- Dreyfuss ML, Msamanga GI, Spiegelman D, Hunter DJ, Urassa EJ, Hertzmark E, et al: Determinants of low birth weight among HIV-infected pregnant women in Tanzania. Am J Clin Nutr. 2001, 74 (6)): 814-826.PubMed
- Castetbon K, Ladner J, Leroy V, Chauliac M, Karita E, De Clercq A, et al: Low birth weight in infants born to African HIV-infected women: relationship with maternal body weight during pregnancy: Pregnancy and HIV Study Group (EGE). J Trop Pediatr. 1999, 45 (3): 152-157. 10.1093/tropej/45.3.152.PubMedView Article
- Townsend CL, Cortina-Boria M, Peckham CS, Tookey PA: Antiretroviral therapy and premature delivery in diagnosed HIV-infected women in the United Kingdom and Ireland. AIDS. 2007, 21: 1019-1026. 10.1097/QAD.0b013e328133884b.PubMedView Article
- European Collaborative Study: Swiss Mother and Child Cohort Study. Combination antiretroviral therapy and duration of pregnancy. AIDS. 2000, 14: 2913-2920.View Article
- European Collaborative Study: Exposure to antiretroviral therapy in utero or early life: the health of uninfected children born to HIV infected women. J Acquir Immune Defic Syndr. 2003, 32: 380-387.View Article
- Cotter AM, Garcia AG, Duthely ML, Luke B, O’Sullivan MJ: Is antiretroviral therapy during pregnancy associated with an increased risk of preterm delivery, low birth weight, or stillbirth?. J Infect Dis. 2006, 193: 195-201.View Article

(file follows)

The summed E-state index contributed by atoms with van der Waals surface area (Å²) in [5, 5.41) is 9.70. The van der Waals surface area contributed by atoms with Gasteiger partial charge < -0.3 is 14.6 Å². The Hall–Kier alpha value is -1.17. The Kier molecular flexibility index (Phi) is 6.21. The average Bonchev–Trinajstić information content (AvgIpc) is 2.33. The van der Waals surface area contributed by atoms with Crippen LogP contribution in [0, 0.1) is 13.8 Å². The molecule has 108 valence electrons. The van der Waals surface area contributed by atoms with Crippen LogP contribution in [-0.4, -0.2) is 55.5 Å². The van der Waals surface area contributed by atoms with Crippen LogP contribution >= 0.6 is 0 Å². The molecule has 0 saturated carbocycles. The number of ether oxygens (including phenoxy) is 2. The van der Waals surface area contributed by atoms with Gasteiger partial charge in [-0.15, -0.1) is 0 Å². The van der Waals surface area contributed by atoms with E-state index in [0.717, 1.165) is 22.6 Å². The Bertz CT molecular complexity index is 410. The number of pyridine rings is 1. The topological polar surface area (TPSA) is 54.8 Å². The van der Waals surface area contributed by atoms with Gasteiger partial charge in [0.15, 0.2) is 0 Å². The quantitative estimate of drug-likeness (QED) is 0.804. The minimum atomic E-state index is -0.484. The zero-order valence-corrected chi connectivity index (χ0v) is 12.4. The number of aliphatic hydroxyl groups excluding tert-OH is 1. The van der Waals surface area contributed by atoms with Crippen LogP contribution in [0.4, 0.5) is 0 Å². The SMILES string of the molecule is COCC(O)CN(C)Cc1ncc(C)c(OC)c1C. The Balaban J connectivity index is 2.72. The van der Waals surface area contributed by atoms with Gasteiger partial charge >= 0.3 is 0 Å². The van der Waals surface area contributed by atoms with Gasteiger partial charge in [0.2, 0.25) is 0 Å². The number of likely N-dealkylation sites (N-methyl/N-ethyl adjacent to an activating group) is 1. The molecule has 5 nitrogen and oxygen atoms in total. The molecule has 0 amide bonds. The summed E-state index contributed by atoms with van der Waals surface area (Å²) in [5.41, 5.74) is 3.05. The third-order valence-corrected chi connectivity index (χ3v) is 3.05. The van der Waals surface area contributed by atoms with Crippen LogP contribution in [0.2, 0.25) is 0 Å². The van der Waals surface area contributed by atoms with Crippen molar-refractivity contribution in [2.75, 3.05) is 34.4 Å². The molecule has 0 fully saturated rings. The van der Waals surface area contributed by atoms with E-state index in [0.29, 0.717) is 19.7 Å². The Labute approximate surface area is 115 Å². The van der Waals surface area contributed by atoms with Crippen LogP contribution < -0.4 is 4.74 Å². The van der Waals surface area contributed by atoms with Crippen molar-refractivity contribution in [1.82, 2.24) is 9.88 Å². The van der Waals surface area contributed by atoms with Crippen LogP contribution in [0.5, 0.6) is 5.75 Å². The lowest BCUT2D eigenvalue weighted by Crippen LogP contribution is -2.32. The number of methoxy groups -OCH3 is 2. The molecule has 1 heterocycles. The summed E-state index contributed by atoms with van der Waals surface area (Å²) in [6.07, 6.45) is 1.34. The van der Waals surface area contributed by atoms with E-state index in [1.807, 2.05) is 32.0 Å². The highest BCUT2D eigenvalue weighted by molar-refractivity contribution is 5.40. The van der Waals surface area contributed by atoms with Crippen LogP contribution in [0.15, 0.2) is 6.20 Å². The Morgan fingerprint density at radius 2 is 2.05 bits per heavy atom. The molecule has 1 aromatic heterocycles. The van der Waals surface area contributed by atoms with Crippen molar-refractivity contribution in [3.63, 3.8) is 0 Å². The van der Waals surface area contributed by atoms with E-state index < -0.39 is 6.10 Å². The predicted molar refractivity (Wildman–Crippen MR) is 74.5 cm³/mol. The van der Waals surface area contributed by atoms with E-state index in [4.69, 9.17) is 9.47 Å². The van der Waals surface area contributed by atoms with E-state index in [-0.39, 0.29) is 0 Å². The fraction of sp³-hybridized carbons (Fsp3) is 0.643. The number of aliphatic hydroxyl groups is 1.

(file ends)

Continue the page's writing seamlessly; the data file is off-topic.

- Powis KM, Kitch D, Ogwu A, Hughes MD, Lockman S, Leidner J, et al: Increased Risk of Preterm Delivery Among HIV Infected Women Randomized to Protease Versus Nucleoside Reverse Transcriptase Inhibitor-Based HAART During Pregnancy. J Infect Dis. 2011, 204: 506-514. 10.1093/infdis/jir307.PubMedPubMed CentralView Article
- Szyld E, Warley EM, Freimanis L, et al: Maternal antiretroviral drugs during pregnancy and infant low birth weight and preterm birth. AIDS. 2006, 20: 2345-2353. 10.1097/01.aids.0000253362.01696.9d.PubMedView Article
- Kourtis AP, Schmid CH, Jamieson DJ, Lau J: Use of antiretroviral therapy in pregnant HIV-infected women and the risk of premature delivery: a meta analysis. AIDS. 2007, 21: 607-615. 10.1097/QAD.0b013e32802ef2f6.PubMedView Article
- Patel K, Shapiro DE, Brogly SB, et al: Prenatal protease inhibitor use and risk of preterm birth among HIV-infected women initiating antiretroviral drugs during pregnancy. JID. 2010, 201: 1035-1044. 10.1086/651232.PubMedPubMed CentralView Article
- Ezechi OC, Fasubaa OB, Kalu BKE, Nwokoro CA, Obiesie LO: Caesarean Delivery: Why the aversion. Trop J Obstet Gynaecol. 2004, 21 (2): 164-167.
- The pre-publication history for this paper can be accessed here:http://www.biomedcentral.com/1471-2393/12/93/prepub
This article is published under license to BioMed Central Ltd. This is an Open Access article distributed under the terms of the Creative Commons Attribution License (http://creativecommons.org/licenses/by/2.0), which permits unrestricted use, distribution, and reproduction in any medium, provided the original work is properly cited.